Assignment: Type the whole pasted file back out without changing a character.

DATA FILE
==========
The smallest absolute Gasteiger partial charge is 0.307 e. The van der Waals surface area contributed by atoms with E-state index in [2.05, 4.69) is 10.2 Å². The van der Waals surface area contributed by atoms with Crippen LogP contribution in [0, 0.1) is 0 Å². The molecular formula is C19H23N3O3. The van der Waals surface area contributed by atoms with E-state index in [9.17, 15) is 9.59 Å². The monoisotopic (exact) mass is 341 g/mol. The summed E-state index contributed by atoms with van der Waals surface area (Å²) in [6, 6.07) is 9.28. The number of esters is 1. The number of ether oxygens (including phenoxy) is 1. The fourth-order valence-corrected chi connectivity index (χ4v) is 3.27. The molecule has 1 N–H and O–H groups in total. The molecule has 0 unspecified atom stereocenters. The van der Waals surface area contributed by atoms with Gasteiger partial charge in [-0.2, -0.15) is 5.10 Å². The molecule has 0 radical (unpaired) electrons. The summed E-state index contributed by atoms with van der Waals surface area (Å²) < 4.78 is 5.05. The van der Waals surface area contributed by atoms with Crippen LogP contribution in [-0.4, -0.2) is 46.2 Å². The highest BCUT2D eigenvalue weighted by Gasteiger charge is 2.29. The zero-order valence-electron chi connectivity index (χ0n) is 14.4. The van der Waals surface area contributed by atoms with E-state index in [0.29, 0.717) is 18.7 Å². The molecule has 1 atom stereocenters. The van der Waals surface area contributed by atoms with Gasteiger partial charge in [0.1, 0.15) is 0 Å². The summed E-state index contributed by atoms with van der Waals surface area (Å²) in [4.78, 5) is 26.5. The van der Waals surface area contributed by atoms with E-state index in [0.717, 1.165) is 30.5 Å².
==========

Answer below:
The smallest absolute Gasteiger partial charge is 0.307 e. The van der Waals surface area contributed by atoms with E-state index in [2.05, 4.69) is 10.2 Å². The van der Waals surface area contributed by atoms with Crippen LogP contribution in [0, 0.1) is 0 Å². The molecular formula is C19H23N3O3. The van der Waals surface area contributed by atoms with E-state index in [9.17, 15) is 9.59 Å². The monoisotopic (exact) mass is 341 g/mol. The summed E-state index contributed by atoms with van der Waals surface area (Å²) in [6, 6.07) is 9.28. The number of esters is 1. The number of ether oxygens (including phenoxy) is 1. The fourth-order valence-corrected chi connectivity index (χ4v) is 3.27. The molecule has 1 N–H and O–H groups in total. The molecule has 0 unspecified atom stereocenters. The van der Waals surface area contributed by atoms with Gasteiger partial charge in [-0.2, -0.15) is 5.10 Å². The molecule has 0 radical (unpaired) electrons. The summed E-state index contributed by atoms with van der Waals surface area (Å²) < 4.78 is 5.05. The van der Waals surface area contributed by atoms with Crippen LogP contribution in [-0.4, -0.2) is 46.2 Å². The highest BCUT2D eigenvalue weighted by Gasteiger charge is 2.29. The zero-order valence-electron chi connectivity index (χ0n) is 14.4. The van der Waals surface area contributed by atoms with E-state index in [0.29, 0.717) is 18.7 Å². The molecule has 1 atom stereocenters. The van der Waals surface area contributed by atoms with Gasteiger partial charge in [0.1, 0.15) is 0 Å². The summed E-state index contributed by atoms with van der Waals surface area (Å²) in [4.78, 5) is 26.5. The van der Waals surface area contributed by atoms with E-state index in [0.717, 1.165) is 30.5 Å².